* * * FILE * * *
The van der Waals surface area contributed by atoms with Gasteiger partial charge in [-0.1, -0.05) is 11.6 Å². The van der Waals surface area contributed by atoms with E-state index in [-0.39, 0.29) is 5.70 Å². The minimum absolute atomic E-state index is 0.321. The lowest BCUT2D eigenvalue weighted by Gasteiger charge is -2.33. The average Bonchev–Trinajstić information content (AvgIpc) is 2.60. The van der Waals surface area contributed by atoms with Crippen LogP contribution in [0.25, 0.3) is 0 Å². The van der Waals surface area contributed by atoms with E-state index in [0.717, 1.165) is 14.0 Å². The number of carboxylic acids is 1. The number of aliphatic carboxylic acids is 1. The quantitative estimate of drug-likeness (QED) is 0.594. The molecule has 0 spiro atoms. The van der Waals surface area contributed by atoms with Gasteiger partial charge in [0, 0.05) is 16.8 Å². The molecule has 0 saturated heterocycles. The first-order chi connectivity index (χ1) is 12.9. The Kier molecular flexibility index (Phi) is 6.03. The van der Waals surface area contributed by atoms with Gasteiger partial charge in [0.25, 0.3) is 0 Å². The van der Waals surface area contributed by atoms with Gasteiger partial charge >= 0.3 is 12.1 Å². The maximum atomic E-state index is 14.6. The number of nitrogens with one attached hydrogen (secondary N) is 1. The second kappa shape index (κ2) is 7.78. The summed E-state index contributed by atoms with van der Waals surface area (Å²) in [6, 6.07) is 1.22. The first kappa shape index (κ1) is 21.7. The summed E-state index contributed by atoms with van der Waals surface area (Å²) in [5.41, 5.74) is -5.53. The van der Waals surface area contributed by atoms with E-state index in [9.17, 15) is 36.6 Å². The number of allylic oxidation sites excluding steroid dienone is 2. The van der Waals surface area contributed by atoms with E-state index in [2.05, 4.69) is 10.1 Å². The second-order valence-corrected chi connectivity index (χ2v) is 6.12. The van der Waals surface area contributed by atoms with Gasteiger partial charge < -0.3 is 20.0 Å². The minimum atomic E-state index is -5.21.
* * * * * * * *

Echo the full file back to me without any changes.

The van der Waals surface area contributed by atoms with Gasteiger partial charge in [-0.1, -0.05) is 11.6 Å². The van der Waals surface area contributed by atoms with E-state index in [-0.39, 0.29) is 5.70 Å². The minimum absolute atomic E-state index is 0.321. The lowest BCUT2D eigenvalue weighted by Gasteiger charge is -2.33. The average Bonchev–Trinajstić information content (AvgIpc) is 2.60. The van der Waals surface area contributed by atoms with Crippen LogP contribution in [0.25, 0.3) is 0 Å². The van der Waals surface area contributed by atoms with E-state index in [0.717, 1.165) is 14.0 Å². The number of carboxylic acids is 1. The number of aliphatic carboxylic acids is 1. The quantitative estimate of drug-likeness (QED) is 0.594. The molecule has 0 spiro atoms. The van der Waals surface area contributed by atoms with Gasteiger partial charge in [0, 0.05) is 16.8 Å². The molecule has 0 saturated heterocycles. The first-order chi connectivity index (χ1) is 12.9. The Kier molecular flexibility index (Phi) is 6.03. The van der Waals surface area contributed by atoms with Gasteiger partial charge in [0.25, 0.3) is 0 Å². The van der Waals surface area contributed by atoms with Gasteiger partial charge >= 0.3 is 12.1 Å². The maximum atomic E-state index is 14.6. The number of nitrogens with one attached hydrogen (secondary N) is 1. The second kappa shape index (κ2) is 7.78. The summed E-state index contributed by atoms with van der Waals surface area (Å²) in [6, 6.07) is 1.22. The first kappa shape index (κ1) is 21.7. The summed E-state index contributed by atoms with van der Waals surface area (Å²) in [5.41, 5.74) is -5.53. The van der Waals surface area contributed by atoms with E-state index in [9.17, 15) is 36.6 Å². The number of allylic oxidation sites excluding steroid dienone is 2. The van der Waals surface area contributed by atoms with E-state index in [2.05, 4.69) is 10.1 Å². The second-order valence-corrected chi connectivity index (χ2v) is 6.12. The van der Waals surface area contributed by atoms with Gasteiger partial charge < -0.3 is 20.0 Å². The minimum atomic E-state index is -5.21.